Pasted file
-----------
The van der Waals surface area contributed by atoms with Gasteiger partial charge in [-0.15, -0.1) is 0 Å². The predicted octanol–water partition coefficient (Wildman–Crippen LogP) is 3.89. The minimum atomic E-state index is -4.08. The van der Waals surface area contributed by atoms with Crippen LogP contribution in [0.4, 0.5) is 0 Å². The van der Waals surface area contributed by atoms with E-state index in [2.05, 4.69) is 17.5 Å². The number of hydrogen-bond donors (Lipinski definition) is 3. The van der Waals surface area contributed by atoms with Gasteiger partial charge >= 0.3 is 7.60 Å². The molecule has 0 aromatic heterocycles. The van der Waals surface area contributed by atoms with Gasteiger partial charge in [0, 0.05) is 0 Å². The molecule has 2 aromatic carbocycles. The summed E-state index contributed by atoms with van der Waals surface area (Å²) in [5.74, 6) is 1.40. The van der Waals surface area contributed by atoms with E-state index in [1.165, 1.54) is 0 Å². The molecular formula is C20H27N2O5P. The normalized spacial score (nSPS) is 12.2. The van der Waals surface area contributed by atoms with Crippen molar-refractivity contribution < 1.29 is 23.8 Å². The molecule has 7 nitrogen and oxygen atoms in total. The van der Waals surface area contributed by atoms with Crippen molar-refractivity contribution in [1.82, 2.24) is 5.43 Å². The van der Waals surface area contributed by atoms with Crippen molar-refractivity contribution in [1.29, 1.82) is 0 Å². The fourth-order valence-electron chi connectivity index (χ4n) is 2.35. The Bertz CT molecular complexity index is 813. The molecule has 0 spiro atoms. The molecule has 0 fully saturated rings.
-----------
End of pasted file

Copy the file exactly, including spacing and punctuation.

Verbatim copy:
The van der Waals surface area contributed by atoms with Gasteiger partial charge in [-0.15, -0.1) is 0 Å². The predicted octanol–water partition coefficient (Wildman–Crippen LogP) is 3.89. The minimum atomic E-state index is -4.08. The van der Waals surface area contributed by atoms with Crippen LogP contribution in [0.4, 0.5) is 0 Å². The van der Waals surface area contributed by atoms with E-state index in [2.05, 4.69) is 17.5 Å². The number of hydrogen-bond donors (Lipinski definition) is 3. The van der Waals surface area contributed by atoms with Gasteiger partial charge >= 0.3 is 7.60 Å². The molecule has 0 aromatic heterocycles. The van der Waals surface area contributed by atoms with Gasteiger partial charge in [0, 0.05) is 0 Å². The molecule has 2 aromatic carbocycles. The summed E-state index contributed by atoms with van der Waals surface area (Å²) in [5.74, 6) is 1.40. The van der Waals surface area contributed by atoms with E-state index in [1.165, 1.54) is 0 Å². The molecular formula is C20H27N2O5P. The normalized spacial score (nSPS) is 12.2. The van der Waals surface area contributed by atoms with Crippen molar-refractivity contribution < 1.29 is 23.8 Å². The molecule has 7 nitrogen and oxygen atoms in total. The van der Waals surface area contributed by atoms with Crippen molar-refractivity contribution in [1.82, 2.24) is 5.43 Å². The van der Waals surface area contributed by atoms with Crippen molar-refractivity contribution in [1.29, 1.82) is 0 Å². The fourth-order valence-electron chi connectivity index (χ4n) is 2.35. The Bertz CT molecular complexity index is 813. The molecule has 0 spiro atoms. The molecule has 0 fully saturated rings.